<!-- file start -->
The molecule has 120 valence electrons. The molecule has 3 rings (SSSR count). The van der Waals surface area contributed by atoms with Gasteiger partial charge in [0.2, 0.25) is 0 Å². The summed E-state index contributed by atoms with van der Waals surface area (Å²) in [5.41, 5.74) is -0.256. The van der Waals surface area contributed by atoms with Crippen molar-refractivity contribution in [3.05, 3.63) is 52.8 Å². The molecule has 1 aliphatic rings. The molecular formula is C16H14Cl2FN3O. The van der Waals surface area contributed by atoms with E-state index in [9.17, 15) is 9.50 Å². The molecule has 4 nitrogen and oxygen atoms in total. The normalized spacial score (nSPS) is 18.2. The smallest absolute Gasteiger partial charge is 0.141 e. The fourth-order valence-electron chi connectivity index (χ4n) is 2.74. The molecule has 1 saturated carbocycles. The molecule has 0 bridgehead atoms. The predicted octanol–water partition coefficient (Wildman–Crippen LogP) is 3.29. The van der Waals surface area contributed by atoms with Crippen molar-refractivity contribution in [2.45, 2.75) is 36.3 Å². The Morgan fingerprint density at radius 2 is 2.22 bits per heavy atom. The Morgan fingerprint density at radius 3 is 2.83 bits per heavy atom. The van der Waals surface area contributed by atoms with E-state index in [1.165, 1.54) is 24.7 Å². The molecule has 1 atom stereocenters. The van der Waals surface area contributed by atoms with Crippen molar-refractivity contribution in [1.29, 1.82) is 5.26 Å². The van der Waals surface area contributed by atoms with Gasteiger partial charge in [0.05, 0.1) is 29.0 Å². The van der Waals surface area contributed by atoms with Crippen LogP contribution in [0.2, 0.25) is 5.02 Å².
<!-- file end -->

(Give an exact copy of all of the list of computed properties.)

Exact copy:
The molecule has 120 valence electrons. The molecule has 3 rings (SSSR count). The van der Waals surface area contributed by atoms with Gasteiger partial charge in [0.2, 0.25) is 0 Å². The summed E-state index contributed by atoms with van der Waals surface area (Å²) in [5.41, 5.74) is -0.256. The van der Waals surface area contributed by atoms with Crippen molar-refractivity contribution in [3.05, 3.63) is 52.8 Å². The molecule has 1 aliphatic rings. The molecular formula is C16H14Cl2FN3O. The van der Waals surface area contributed by atoms with E-state index in [9.17, 15) is 9.50 Å². The molecule has 4 nitrogen and oxygen atoms in total. The normalized spacial score (nSPS) is 18.2. The smallest absolute Gasteiger partial charge is 0.141 e. The fourth-order valence-electron chi connectivity index (χ4n) is 2.74. The molecule has 1 saturated carbocycles. The molecule has 0 bridgehead atoms. The predicted octanol–water partition coefficient (Wildman–Crippen LogP) is 3.29. The van der Waals surface area contributed by atoms with Crippen molar-refractivity contribution in [2.45, 2.75) is 36.3 Å². The Morgan fingerprint density at radius 2 is 2.22 bits per heavy atom. The Morgan fingerprint density at radius 3 is 2.83 bits per heavy atom. The van der Waals surface area contributed by atoms with E-state index in [1.165, 1.54) is 24.7 Å². The molecule has 1 atom stereocenters. The van der Waals surface area contributed by atoms with Crippen molar-refractivity contribution in [1.29, 1.82) is 5.26 Å². The van der Waals surface area contributed by atoms with Gasteiger partial charge in [0.05, 0.1) is 29.0 Å². The van der Waals surface area contributed by atoms with Crippen LogP contribution in [0.2, 0.25) is 5.02 Å².